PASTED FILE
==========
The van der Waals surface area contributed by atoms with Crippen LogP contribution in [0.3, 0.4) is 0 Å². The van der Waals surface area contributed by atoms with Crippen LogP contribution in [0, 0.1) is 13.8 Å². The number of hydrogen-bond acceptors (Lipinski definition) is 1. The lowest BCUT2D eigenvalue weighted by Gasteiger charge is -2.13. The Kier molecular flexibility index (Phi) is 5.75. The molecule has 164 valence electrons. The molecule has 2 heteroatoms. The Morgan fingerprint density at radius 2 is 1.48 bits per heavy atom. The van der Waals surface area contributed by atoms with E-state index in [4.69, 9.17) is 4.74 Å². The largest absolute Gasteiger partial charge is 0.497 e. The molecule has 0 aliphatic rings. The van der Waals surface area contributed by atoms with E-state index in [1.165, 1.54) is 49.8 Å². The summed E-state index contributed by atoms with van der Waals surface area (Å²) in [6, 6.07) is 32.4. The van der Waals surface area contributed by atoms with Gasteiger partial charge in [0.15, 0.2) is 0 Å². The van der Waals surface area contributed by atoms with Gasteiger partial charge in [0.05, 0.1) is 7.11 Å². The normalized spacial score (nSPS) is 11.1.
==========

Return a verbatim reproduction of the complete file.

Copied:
The van der Waals surface area contributed by atoms with Crippen LogP contribution in [0.3, 0.4) is 0 Å². The van der Waals surface area contributed by atoms with Crippen LogP contribution in [0, 0.1) is 13.8 Å². The number of hydrogen-bond acceptors (Lipinski definition) is 1. The lowest BCUT2D eigenvalue weighted by Gasteiger charge is -2.13. The Kier molecular flexibility index (Phi) is 5.75. The molecule has 164 valence electrons. The molecule has 2 heteroatoms. The Morgan fingerprint density at radius 2 is 1.48 bits per heavy atom. The van der Waals surface area contributed by atoms with E-state index in [4.69, 9.17) is 4.74 Å². The largest absolute Gasteiger partial charge is 0.497 e. The molecule has 0 aliphatic rings. The van der Waals surface area contributed by atoms with E-state index in [1.165, 1.54) is 49.8 Å². The summed E-state index contributed by atoms with van der Waals surface area (Å²) in [6, 6.07) is 32.4. The van der Waals surface area contributed by atoms with Gasteiger partial charge in [0.15, 0.2) is 0 Å². The van der Waals surface area contributed by atoms with Gasteiger partial charge in [0.05, 0.1) is 7.11 Å². The normalized spacial score (nSPS) is 11.1.